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Gene Review

Pts  -  6-pyruvoyl-tetrahydropterin synthase

Mus musculus

Synonyms: 6-pyruvoyl tetrahydrobiopterin synthase, PTP synthase, PTPS
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Disease relevance of Pts


High impact information on Pts

  • Thus, the majority of Pts seem to originate from the interior of the MK, and the surface membranes of the two cells differ in origin and structure [3].
  • The origin of platelets (Pt) from megakaryocytes (MK) is beyond question, but the mechanism whereby Pts are released from the precursor cell is still debated [3].
  • The observations do not only throw new light on the process of thrombocytopoiesis, but also strengthen the possibility that MKs and Pts may be subject to different stimuli [3].
  • Accordingly, Pts would be derived mostly from the periphery of the MK, and the MK and Pt plasma membranes would have to be virtually identical [3].
  • Enhancement of 6-pyruvoyl tetrahydropterin synthase activity is detectable 6 h after exposure to DMSO and continues to increase in the 3-day time period to 2.4-fold and 1.8-fold levels in subclones B8/3 and F4N, respectively [4].

Biological context of Pts

  • Furthermore, localization studies in transgenic mice expressing a Pts-LacZ gene fusion containing the N-terminal 35 amino acids of PTPS revealed beta-galactosidase in the nucleus of neurons [5].
  • BH4 deficiency due to autosomal recessive mutations in the human gene for PTPS leads to a broad range of phenotypes ranging from mild hyperphenylalaninemia to high phenylalanine levels concomitant with neurotransmitter depletion [6].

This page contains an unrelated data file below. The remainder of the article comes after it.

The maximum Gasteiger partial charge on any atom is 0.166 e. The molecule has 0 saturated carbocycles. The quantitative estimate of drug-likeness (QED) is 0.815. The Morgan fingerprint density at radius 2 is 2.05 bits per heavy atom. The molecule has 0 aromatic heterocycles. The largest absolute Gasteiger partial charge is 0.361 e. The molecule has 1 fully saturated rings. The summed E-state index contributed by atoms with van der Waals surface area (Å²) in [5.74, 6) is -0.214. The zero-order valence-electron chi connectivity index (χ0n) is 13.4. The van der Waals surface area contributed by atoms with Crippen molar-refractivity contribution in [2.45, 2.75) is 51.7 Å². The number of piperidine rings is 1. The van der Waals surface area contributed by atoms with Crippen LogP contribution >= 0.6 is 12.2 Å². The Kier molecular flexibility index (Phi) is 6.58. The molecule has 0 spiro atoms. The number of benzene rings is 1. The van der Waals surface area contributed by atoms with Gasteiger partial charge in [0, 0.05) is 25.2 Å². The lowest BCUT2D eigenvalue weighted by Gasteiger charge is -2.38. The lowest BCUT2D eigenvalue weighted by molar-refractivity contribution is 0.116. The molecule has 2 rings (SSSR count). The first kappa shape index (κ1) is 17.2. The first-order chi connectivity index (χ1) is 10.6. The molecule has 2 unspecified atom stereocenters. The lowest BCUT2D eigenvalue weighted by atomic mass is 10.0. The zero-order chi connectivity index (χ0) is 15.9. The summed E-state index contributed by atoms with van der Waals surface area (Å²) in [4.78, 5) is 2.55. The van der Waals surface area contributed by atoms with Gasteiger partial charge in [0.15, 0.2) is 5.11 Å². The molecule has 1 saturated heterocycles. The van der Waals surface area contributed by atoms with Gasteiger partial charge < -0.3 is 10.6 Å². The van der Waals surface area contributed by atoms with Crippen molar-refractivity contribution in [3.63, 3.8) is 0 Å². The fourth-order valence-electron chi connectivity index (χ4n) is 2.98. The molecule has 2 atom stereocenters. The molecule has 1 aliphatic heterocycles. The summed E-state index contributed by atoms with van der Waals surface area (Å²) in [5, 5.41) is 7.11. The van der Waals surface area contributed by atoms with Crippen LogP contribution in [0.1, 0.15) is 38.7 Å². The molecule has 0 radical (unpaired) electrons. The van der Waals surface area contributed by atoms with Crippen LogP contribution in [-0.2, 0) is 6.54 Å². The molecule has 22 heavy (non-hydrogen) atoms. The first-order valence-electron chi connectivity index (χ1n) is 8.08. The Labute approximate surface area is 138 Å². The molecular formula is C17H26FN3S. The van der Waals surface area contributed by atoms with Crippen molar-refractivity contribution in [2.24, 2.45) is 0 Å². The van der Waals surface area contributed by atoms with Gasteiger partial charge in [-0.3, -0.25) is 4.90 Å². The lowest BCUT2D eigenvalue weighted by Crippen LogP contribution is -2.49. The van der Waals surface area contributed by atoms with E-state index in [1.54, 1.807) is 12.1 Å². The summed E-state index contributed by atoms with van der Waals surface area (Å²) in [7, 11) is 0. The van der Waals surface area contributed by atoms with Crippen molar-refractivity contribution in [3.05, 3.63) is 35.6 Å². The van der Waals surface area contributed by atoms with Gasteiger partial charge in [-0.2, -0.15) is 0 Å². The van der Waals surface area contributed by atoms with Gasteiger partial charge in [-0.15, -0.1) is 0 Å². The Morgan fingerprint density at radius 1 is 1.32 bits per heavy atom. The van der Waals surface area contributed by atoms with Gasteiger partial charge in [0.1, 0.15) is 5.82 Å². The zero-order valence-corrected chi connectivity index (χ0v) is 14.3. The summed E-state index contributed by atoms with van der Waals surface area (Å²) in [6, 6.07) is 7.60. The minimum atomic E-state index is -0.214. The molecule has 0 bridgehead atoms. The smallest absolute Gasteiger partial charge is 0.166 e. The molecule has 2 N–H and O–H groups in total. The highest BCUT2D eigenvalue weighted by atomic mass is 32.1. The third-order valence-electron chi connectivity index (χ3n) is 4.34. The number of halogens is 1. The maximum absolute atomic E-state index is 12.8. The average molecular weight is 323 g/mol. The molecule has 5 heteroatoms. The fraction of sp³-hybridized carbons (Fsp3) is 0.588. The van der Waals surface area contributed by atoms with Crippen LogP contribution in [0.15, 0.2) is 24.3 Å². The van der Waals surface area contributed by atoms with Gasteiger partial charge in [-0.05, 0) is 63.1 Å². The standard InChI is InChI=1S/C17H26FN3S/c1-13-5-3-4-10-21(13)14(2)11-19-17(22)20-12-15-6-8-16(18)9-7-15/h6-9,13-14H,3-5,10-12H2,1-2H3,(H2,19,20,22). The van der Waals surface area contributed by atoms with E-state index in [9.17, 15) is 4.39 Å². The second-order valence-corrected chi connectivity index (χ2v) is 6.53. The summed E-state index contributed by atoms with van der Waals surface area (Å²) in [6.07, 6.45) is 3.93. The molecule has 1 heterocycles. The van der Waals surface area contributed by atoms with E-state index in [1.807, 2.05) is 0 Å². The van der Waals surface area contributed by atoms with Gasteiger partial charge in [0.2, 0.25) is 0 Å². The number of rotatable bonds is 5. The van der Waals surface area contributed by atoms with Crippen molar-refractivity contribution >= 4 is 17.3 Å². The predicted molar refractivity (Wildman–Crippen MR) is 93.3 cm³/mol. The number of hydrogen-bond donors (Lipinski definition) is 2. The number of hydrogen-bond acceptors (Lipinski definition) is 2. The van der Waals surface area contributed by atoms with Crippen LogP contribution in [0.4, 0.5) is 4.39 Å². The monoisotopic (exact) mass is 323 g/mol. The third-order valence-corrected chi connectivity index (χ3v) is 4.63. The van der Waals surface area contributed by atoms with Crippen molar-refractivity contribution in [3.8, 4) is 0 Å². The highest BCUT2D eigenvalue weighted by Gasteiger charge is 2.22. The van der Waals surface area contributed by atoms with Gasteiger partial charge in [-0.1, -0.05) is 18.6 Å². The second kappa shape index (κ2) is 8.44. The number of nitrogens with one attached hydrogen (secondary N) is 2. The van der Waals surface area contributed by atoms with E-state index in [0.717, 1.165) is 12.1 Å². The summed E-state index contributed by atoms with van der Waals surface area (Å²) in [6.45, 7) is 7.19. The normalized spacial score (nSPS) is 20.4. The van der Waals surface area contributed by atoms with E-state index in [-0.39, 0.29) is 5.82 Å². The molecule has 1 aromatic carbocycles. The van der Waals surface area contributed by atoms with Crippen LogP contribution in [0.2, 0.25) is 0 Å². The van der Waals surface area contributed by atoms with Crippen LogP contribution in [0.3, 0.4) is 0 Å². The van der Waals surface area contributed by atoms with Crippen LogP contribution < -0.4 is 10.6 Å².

• The expression levels of Spg21 and Pts genes that, like the beta4 gene, are localized on mouse chromosome 9, as well as the expression levels of other genes located on this chromosome, were dependent on the mouse background strain [2].

Anatomical context of Pts

  • In contrast, PTPS-beta-galactosidase was exclusively cytoplasmic in the convoluted kidney tubules but nuclear in other parts of the nephron, indicating again that nuclear targeting may occur only in specific cell categories [5].

Associations of Pts with chemical compounds


Other interactions of Pts


Analytical, diagnostic and therapeutic context of Pts

  • Upon daily oral administration of BH4 and neurotransmitter precursors the Pts-/- mice eventually survived [1].
  • An animal model to study PTPS deficiency is thus desired to investigate the molecular basis of the disease and its variability [6].


  1. Dwarfism and low insulin-like growth factor-1 due to dopamine depletion in Pts-/- mice rescued by feeding neurotransmitter precursors and H4-biopterin. Elzaouk, L., Leimbacher, W., Turri, M., Ledermann, B., Burki, K., Blau, N., Thony, B. J. Biol. Chem. (2003) [Pubmed]
  2. Differential brain transcriptome of beta4 nAChR subunit-deficient mice: is it the effect of the null mutation or the background strain? Kedmi, M., Orr-Urtreger, A. Physiol. Genomics (2007) [Pubmed]
  3. Thrombocytopoiesis--analysis by membrane tracer and freeze-fracture studies on fresh human and cultured mouse megakaryocytes. Zucker-Franklin, D., Petursson, S. J. Cell Biol. (1984) [Pubmed]
  4. Synthesis of tetrahydrobiopterin in Friend erythroleukemia cells and its modulator effect on cell proliferation. Kerler, F., Ziegler, I., Schmid, C., Bacher, A. Exp. Cell Res. (1990) [Pubmed]
  5. Nuclear localization of tetrahydrobiopterin biosynthetic enzymes. Elzaouk, L., Laufs, S., Heerklotz, D., Leimbacher, W., Blau, N., Résibois, A., Thöny, B. Biochim. Biophys. Acta (2004) [Pubmed]
  6. Structure, genomic localization and recombinant expression of the mouse 6-pyruvoyl-tetrahydropterin synthase gene. Turri, M.O., Ilg, E.C., Thöny, B., Blau, N. Biol. Chem. (1998) [Pubmed]
  7. Tetrahydrobiopterin biosynthesis, regeneration and functions. Thöny, B., Auerbach, G., Blau, N. Biochem. J. (2000) [Pubmed]
  8. Genetically rescued tetrahydrobiopterin-depleted mice survive with hyperphenylalaninemia and region-specific monoaminergic abnormalities. Sumi-Ichinose, C., Urano, F., Shimomura, A., Sato, T., Ikemoto, K., Shiraishi, H., Senda, T., Ichinose, H., Nomura, T. J. Neurochem. (2005) [Pubmed]
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